There have been two Hindi films that really scared the wits out of me -- Ram Gopal Varma's Bhoot and Vikram Bhatt's Raaz.
How much do you think a franchise helps in the box office performance of a film?
When Vikram said it was the third part of the 1920 series, I thought it was a successful franchise, why would I say no? It's half the battle won.
The earlier two installments have a loyal fan base, who will look forward to the film.
As an actor, I felt assured.
I am actually taking advantage of the hard work that the earlier actors and filmmakers have put in; it comes like a big bag of goodies for me!
Of course we have to deliver but we have a sense of assurance that at least we will get a good opening.
Audiences want to see you in a comedy film…
I am doing a comedy film called Tom, Dick and Harry, again the second installment.
That again has a fan following and is a well-written script. It's in the same space as Golmaal.
I've done a play called All the Best, which revolved around deaf, dumb and blind guys. I don't know if Deepak (Tijori, director) was inspired by that for the sequel.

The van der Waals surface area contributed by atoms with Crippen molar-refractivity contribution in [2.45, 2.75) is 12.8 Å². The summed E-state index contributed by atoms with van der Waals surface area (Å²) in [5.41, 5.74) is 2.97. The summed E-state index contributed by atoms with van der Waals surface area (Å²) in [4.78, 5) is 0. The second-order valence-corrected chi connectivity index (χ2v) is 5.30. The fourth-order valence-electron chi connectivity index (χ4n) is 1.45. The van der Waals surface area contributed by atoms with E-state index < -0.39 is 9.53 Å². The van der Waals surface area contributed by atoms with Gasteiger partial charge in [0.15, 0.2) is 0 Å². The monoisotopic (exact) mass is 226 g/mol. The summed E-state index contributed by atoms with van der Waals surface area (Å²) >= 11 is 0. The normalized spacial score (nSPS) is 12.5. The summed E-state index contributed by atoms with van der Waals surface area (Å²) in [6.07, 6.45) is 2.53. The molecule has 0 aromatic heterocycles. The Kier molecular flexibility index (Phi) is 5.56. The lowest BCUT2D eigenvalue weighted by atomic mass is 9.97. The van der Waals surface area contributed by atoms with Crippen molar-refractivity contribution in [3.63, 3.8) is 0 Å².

I play a hearing-impaired man named Tom in the film. I love that character and that space is mine. I am sure we will get a lot of laughs from the people.
The shooting will start in August and will wrap up by October.
How important is the audience's word-of-mouth? Hate Story 3 was a big success at the box office but it did not get good reviews.
I can understand why an erotic thriller like Hate Story 3 did not get good reviews. As a society, we are still growing into that space and erotica is a new genre for us.
People are not sure how to react to a film like Hate Story 3.
It was a very smartly made film, because we had erotica only in the songs. People had reservations when I signed it, including my friends and family, but I went ahead with my instinct. Eroticism brings immediate excitement to audiences.
But you haven't attempted sex comedy yet.
I don't mind doing that but again, Hollywood should be the benchmark for sex comedies. There should be some kind of finesse in it.